Monday, July 8, 2013

#1,057. True Romance (1993)

Directed By: Tony Scott

Starring: Christian Slater, Patricia Arquette, Dennis Hopper

Tag line: "Not since Bonnie and Clyde have two people been so good at being bad"

Trivia: In the DVD commentary, Quentin Tarantino says that this is the most autobiographical movie he ever wrote

Along with being an extraordinary director, Quentin Tarantino is one of the best screenwriters of his generation. Thus far, both of his Oscar wins have been for Best Original Screenplay (Pulp Fiction in ’94 and Django Unchained in 2012), and he wrote the script for Robert Rodriguez’s From Dusk Till Dawn as well as the story for Natural Born Killers (Oliver Stone's movie differed from Tarantino's original version). But of all the screenplays he wrote yet did not direct, 1994’s True Romance, helmed by Tony Scott, is my favorite.

Clarence Worley (Christian Slater) works at a Detroit comic book store, and on his birthday, he spends the evening (as he does every year) taking in a Kung-Fu triple feature at the local movie house. There, he meets Alabama Whitman (Patricia Arquette), and falls instantly in love with her. Clarence doesn't even mind when he finds out Alabama is a prostitute hired to spend the night with him. Truth is, she’s fallen for Clarence just as hard as he's fallen for her, and in less than 24 hours the two are married.

Of course, this means Clarence now has to deal with the problem of Alabama’s pimp, Drexl Spivey (Gary Oldman). After talking things over with his ‘mentor’ (the spirit of Elvis Presley, played by Val Kilmer), Clarence decides that Drexl has to die. 

During a confrontation at Drexl’s pad, Clarence shoots the low-life pimp dead. But instead of walking out with a suitcase full of Alabama’s belongings, he's mistakenly handed a bag that contains a million dollars in uncut cocaine! 

It seems Drexl also worked as a delivery boy for a very powerful mob figure, but far from worrying about where the drugs came from, Clarence picks up Alabama and, after a brief layover at his father’s (Dennis Hopper), heads to Los Angeles, where he hopes his best friend, struggling actor Dick Ritchie (Michael Rapaport), might know someone who would be willing to pay top-dollar for the drugs.

Unfortunately, things don’t go smoothly for our heroes. For one, Clarence accidentally left his driver’s license back at Drexl’s, making it easy for the mob to figure out who has their drugs. Before long, a mafioso named Vincenzo Coccotti (Christopher Walken) pays a visit to Clarence's dad, to find out where Clarence was headed. 

Meanwhile, in L.A., Dick arranges a meeting between Clarence and Elliott Blitzer (Bronson Pinchot), an actor who is tight with Lee Donowitz (Saul Rubinek), a Hollywood producer who fancies himself a drug dealer. With the mob on one side and a sleazy producer on the other, it isn’t long before Clarence and Alabama find themselves in a whole mess of trouble!

As you can see in the above synopsis, True Romance features one hell of a cast. Aside from the impressive list of actors already mentioned, there's James Gandolfini as a mob hit man; Tom Sizemore and Chris Penn as a pair of cops; Samuel L. Jackson as unlucky drug dealer Big Don; and Brad Pitt as Dick’s stoned-out roommate, Floyd.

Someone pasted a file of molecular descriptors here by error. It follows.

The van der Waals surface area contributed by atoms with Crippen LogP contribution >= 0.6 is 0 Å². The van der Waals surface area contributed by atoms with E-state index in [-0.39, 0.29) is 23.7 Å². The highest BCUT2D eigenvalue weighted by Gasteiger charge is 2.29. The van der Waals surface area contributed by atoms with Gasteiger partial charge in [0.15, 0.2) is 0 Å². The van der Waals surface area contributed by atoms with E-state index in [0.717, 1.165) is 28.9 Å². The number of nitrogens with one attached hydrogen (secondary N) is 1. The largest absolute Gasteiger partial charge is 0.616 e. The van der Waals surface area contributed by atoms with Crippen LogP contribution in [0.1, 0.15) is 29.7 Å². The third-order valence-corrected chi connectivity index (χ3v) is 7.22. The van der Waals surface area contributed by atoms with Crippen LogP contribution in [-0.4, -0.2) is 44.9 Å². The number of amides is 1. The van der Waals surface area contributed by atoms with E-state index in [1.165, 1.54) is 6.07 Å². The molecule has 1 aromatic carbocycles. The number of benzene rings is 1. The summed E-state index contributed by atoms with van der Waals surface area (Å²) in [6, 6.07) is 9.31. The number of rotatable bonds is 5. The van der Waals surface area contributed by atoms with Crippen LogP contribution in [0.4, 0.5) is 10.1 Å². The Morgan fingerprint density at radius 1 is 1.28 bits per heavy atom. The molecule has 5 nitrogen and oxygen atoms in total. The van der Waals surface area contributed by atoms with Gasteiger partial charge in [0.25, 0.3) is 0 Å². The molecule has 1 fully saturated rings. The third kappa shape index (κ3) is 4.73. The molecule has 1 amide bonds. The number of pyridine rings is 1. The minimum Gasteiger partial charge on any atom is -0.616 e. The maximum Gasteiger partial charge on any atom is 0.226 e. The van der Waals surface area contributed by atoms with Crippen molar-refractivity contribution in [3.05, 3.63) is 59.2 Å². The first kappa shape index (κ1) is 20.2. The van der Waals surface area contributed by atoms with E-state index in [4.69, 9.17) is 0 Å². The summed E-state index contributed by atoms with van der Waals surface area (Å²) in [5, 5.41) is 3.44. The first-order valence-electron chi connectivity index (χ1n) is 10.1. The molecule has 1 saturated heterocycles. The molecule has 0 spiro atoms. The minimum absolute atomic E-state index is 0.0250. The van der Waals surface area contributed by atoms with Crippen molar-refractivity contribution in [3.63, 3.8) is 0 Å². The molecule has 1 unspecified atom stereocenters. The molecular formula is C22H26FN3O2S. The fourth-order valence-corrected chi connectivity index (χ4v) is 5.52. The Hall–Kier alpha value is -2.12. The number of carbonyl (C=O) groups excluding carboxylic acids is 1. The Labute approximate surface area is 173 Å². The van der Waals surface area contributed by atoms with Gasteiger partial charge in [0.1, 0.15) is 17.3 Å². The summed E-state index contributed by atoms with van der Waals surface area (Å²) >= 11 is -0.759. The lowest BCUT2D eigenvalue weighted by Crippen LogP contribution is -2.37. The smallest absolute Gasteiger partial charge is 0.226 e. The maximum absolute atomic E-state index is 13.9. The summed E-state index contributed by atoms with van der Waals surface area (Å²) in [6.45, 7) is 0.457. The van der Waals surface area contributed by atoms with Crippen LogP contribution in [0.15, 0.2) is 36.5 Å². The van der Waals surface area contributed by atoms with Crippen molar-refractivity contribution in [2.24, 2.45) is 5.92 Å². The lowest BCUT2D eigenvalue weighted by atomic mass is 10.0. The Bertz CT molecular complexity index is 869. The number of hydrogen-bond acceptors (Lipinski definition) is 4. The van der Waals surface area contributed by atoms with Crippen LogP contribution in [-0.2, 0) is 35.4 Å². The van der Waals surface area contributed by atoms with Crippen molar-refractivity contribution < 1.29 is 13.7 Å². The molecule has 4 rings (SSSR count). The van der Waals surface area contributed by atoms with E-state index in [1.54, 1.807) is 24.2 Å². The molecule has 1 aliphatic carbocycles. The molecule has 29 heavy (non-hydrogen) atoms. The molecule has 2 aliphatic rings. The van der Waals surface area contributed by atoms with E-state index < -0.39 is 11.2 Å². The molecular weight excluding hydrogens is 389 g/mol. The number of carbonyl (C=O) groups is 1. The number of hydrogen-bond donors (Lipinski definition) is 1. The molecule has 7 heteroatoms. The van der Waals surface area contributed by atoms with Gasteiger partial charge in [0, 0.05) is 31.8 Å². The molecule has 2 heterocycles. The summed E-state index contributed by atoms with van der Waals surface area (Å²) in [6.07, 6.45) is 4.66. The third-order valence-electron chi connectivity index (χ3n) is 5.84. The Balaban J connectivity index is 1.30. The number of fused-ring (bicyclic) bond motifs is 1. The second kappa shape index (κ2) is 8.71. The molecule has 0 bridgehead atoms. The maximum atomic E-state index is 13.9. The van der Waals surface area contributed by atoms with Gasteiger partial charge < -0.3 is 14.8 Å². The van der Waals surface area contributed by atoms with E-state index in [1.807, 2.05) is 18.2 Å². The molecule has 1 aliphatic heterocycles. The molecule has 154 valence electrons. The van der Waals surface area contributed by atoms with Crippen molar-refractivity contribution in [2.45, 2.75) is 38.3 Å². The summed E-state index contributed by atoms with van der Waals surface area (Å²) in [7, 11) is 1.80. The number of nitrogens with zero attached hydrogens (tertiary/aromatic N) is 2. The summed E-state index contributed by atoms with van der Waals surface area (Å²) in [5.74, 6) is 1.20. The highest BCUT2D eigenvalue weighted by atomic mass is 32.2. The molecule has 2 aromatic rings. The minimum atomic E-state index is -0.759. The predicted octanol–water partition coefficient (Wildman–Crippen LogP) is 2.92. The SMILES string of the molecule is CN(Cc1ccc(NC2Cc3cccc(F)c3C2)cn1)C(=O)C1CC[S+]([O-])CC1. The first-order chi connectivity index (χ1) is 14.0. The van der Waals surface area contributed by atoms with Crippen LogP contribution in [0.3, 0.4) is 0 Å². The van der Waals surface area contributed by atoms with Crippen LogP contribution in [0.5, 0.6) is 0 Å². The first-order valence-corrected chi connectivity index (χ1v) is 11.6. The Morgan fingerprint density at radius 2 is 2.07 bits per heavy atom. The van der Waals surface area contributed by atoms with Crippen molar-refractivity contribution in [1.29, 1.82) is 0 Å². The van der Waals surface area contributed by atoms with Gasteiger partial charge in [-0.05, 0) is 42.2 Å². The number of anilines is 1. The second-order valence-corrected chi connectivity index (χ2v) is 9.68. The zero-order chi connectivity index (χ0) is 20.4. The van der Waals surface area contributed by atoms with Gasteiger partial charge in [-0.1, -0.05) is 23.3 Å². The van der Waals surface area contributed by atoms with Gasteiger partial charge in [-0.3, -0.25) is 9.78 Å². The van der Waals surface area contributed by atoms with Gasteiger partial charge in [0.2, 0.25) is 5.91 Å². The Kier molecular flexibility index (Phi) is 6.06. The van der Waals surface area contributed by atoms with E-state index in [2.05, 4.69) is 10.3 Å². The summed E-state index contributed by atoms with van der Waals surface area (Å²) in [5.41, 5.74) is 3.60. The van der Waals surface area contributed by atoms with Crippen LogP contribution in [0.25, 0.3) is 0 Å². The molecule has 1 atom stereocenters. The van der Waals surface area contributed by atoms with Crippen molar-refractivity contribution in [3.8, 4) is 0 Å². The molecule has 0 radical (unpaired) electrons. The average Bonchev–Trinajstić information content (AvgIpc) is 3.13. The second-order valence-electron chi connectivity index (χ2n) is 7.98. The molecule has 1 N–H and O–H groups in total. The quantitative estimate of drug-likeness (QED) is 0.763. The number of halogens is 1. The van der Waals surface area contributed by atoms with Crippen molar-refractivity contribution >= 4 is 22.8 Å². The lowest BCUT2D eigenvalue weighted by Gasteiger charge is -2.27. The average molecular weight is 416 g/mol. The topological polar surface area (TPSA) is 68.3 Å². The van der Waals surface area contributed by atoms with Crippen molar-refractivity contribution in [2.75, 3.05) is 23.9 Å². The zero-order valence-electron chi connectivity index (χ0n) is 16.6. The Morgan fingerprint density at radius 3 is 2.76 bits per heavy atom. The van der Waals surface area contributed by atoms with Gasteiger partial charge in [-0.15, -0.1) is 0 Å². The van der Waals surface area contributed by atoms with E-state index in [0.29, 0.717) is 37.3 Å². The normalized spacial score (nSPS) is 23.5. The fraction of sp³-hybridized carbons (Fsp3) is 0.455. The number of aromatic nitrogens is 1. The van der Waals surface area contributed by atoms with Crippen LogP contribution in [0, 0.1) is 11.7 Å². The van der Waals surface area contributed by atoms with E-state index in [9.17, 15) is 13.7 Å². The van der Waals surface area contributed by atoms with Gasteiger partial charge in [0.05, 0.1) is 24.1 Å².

Yet, despite the fact he doesn’t direct or even appear in the movie, Quentin Tarantino still manages to steal the show by way of his excellent screenplay. Along with the usual doses of pop-culture (The three kung-fu flicks that Clarence watches every year on his birthday feature Sonny Chiba, a personal favorite of Tarantino’s), True Romance also has plenty of crisp, memorable dialogue. One of the film's many outstanding scenes is an exchange between Walken and Hopper, which, along with making us laugh, offers a brief history lesson on why Sicilians have a darker complexion. And as you might expect from Tarantino, all roads in the movie eventually lead to Hollywood, where an action-packed finale takes place.

Though it differs from some of the films he directed (unlike Reservoir Dogs and Pulp Fiction, this film has a linear structure, with events playing out in chronological order), Tarantino’s mark is still evident in just about every scene of True Romance. As clever as it is thrilling, True Romance deserves a a place of honor in Tarantino’s filmography.


Tommy Ross said...

looks great, never even heard of it, many thanks for the reco, just ordered on Amz....thanks!

J. Horton said...

His original screenplay was structured non-linear. It was Tony Scott's idea to make it linear.

Anthony Lee Collins said...

I enjoyed this, but I wasn't bowled over. Not even close to the best of the ones QT has directed himself (IMHO), but that scene with Hopper and Walken is worth the price of admission all by itself.

James Robert Smith said...

This was kind of a fun movie. Decent to watch in spite of its many, many flaws. It was, however, part of Gary Oldman's descent into portraying cartoon characters and hamming it up without benefit of direction. Some people need a guiding hand, and most directors seem to be too afraid of Oldman to demand some moderation from his worst instincts to overdo it.

Unknown said...

A terrific film, and I for one like having someone else directing it - Quentin would have given it his unique POV, but sometimes it's good to see other interpret the material - I posted a story about the motel where they filmed the fight scene - the great Safari Inn in Burbank!